A pretty good look at the history of Republican tax cuts, in reference to Trump’s tax cut proposal (if a one-page description can be called such): http://ritholtz.com/2017/04/republican-tax-cut-myth/ by @BruceBartlett.
The tax return I filed online more than a day earlier was “accepted” by the IRS 8 minutes before midnight last night.
The tea-party right was willing to risk the hard stop in spending that would have resulted from running up against the debt limit—a game of chicken that neither the Democrats nor the sane fraction of the Republicans could take the risk of losing.
The fiscal cliff looks a little similar, but it’s much less dangerous. It’s a game that lends itself to playing through to the end, because the risk of losing isn’t nearly so bad.
Suppose we did go over the fiscal cliff. What would happen?
First, tax rates would go up for everybody. That’s bad, but it’s not terrible. Actually, taxes at those rates would produce revenue roughly equal to the amount of government people seem to want.
Second, spending would be cut, with the cuts falling on almost everything except Social Security. A lot of good stuff would be cut, but that might not be such a stiff price to pay, considering that a lot of the things that ought to be cut (such as defense spending far beyond our needs) would otherwise be very hard to cut.
The result would be a rough year or two, hard on everybody from working-class folks to defense contractors, but all those problems would be fixable. In fact, Congress would love to fix those problems! Congress could cut taxes! (Just not as much as Bush did.) Congress could boost spending! (Just not to current levels.) Really, there’s nothing congressmen like better than cutting taxes and spending money on stuff.
The other details are similar. The AMT would strike middle-class folks hard, but that could be fixed, too. In fact, having to fix it would be an opportunity to improve it—turn it back into what it was supposed to be, a minimum tax rate that applies to everyone, no matter how many tax shelters they have or how many special preferences they qualify for. The end of the “doc fix” would hurt health care providers, but that could be pretty easily fixed too. (We’ll no doubt have to make a lot of small changes to healthcare stuff, once health care reform goes into effect and we run into the inevitable glitches.)
It’s always hard to raise taxes and cut spending, so it’s hard to do what needs to be done. But that’s why the fiscal cliff is so perfect. Once we go over the edge, we won’t need to raise taxes and cut spending—we’ll need to cut taxes and raise spending, and that’s dead easy.
Dive over the fiscal cliff, then fix things. It’s not perfect, but it wouldn’t be nearly as bad as what we’ve got now.
The town of Savoy, just south of Champaign, makes a point of having lower taxes. They do so by not providing many of the amenities that Champaign and Urbana provide—no bus service, no public library, etc. Residents, since they can be free riders on Champaign and Urbana services, like the situation just fine.
A few years back, the Champaign-Urbana Mass Transit District was looking to expand its service area into Savoy. Property owners in Savoy didn’t like that idea.
There are rules allowing taxing districts to annex adjacent areas and begin providing services—and assessing the tax. The rules make it pretty tough for an area to opt out; just about the only way is to already be in the taxing district of another service provider. With that in mind, Savoy created its own mass transit district a few years ago (the Champaign Southwest Mass Transit District). The idea was that it wouldn’t provide any mass transit service and wouldn’t levy any tax.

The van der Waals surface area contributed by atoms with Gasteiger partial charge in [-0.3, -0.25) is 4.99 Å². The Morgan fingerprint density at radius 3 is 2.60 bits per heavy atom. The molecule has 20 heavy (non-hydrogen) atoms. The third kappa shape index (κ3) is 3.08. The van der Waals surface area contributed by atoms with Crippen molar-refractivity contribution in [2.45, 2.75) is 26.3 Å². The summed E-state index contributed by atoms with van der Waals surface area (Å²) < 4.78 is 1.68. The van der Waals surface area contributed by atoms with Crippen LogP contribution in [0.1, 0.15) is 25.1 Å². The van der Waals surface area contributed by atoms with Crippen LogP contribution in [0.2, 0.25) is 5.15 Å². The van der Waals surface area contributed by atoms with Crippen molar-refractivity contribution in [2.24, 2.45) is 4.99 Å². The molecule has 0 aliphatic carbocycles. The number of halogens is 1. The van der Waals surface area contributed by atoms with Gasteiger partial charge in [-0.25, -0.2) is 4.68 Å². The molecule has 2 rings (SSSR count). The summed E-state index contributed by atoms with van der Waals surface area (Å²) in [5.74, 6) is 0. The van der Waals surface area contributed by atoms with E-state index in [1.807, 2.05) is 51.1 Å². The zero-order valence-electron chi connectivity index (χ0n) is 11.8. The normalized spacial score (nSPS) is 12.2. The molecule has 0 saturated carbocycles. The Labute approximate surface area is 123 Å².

All very sad, of course, for anyone like me who uses the bus service, along with anyone who thinks that public services are a good idea. Which meant there was a bit of schadenfreude when, as anyone with any sense had foreseen, Savoy’s transit district promptly levied a small tax (to pay the legal cost of fighting CUMTD’s attempt to annex areas within the district anyway). Taxing districts levy taxes. It’s what they do.
Now we’re getting a bit more schadenfreude: People within Savoy’s transit district (the new YMCA and an apartment complex) are asking the district to provide transit services.
It’s funny, but it’s also kind of sad. I mean, the people who built the apartment complex and the YMCA surely knew that they were building in a place where there was no transit service. I’m sure they picked those locations because the land was cheap. Didn’t they stop to think that the reason the land was cheap was because of the lack of services?
On the one hand, I’m glad to see the Savoy transit district getting pressured to provide transit services. Providing transit services are what transit districts are supposed to do. And I have no sympathy for the residents who created the district in the hopes of dodging a tax—only a moron creates a taxing district while expecting not to be taxed.
But I’m still kind of sad. If transit service to the YMCA is important (and the YMCA says the lack of it is their visitor’s number one complaint), wouldn’t it have made more sense to build the new YMCA within the CUMTD service area? Instead, they build where they know there’s no service, and then complain about it: More sprawl and more bickering.
Of course, those are just more reasons why the Champaign Southwest Mass Transit District was a bad idea. I mean, really! Who’s so stupid as to create a taxing district hoping not to be taxed?